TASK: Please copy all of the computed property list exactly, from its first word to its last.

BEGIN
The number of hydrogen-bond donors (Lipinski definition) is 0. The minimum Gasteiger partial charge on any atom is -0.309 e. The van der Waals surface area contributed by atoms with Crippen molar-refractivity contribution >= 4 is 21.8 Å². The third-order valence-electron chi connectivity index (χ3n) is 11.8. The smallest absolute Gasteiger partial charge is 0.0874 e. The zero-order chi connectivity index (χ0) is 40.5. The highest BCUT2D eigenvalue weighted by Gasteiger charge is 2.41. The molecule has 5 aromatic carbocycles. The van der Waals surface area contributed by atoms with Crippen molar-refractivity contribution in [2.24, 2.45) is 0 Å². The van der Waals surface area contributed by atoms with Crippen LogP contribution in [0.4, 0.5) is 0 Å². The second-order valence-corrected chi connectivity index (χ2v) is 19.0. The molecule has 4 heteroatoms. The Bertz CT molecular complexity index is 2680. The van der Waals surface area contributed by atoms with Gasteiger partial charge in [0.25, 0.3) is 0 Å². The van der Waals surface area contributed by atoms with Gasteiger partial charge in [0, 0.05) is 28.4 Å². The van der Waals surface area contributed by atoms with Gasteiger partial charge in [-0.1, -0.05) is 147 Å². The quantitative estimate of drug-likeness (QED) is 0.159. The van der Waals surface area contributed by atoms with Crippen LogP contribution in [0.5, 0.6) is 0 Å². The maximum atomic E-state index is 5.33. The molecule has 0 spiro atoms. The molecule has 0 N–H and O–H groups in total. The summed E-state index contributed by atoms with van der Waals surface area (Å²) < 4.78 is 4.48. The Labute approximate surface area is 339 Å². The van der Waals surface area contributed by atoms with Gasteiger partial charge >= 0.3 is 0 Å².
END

The number of hydrogen-bond donors (Lipinski definition) is 0. The minimum Gasteiger partial charge on any atom is -0.309 e. The van der Waals surface area contributed by atoms with Crippen molar-refractivity contribution >= 4 is 21.8 Å². The third-order valence-electron chi connectivity index (χ3n) is 11.8. The smallest absolute Gasteiger partial charge is 0.0874 e. The zero-order chi connectivity index (χ0) is 40.5. The highest BCUT2D eigenvalue weighted by Gasteiger charge is 2.41. The molecule has 5 aromatic carbocycles. The van der Waals surface area contributed by atoms with Crippen molar-refractivity contribution in [2.24, 2.45) is 0 Å². The van der Waals surface area contributed by atoms with Crippen LogP contribution in [0.4, 0.5) is 0 Å². The second-order valence-corrected chi connectivity index (χ2v) is 19.0. The molecule has 4 heteroatoms. The Bertz CT molecular complexity index is 2680. The van der Waals surface area contributed by atoms with Gasteiger partial charge in [0.25, 0.3) is 0 Å². The van der Waals surface area contributed by atoms with Gasteiger partial charge in [0, 0.05) is 28.4 Å². The van der Waals surface area contributed by atoms with Gasteiger partial charge in [-0.1, -0.05) is 147 Å². The quantitative estimate of drug-likeness (QED) is 0.159. The van der Waals surface area contributed by atoms with Crippen LogP contribution in [0.5, 0.6) is 0 Å². The maximum atomic E-state index is 5.33. The molecule has 0 spiro atoms. The molecule has 0 N–H and O–H groups in total. The summed E-state index contributed by atoms with van der Waals surface area (Å²) < 4.78 is 4.48. The Labute approximate surface area is 339 Å². The van der Waals surface area contributed by atoms with Gasteiger partial charge >= 0.3 is 0 Å².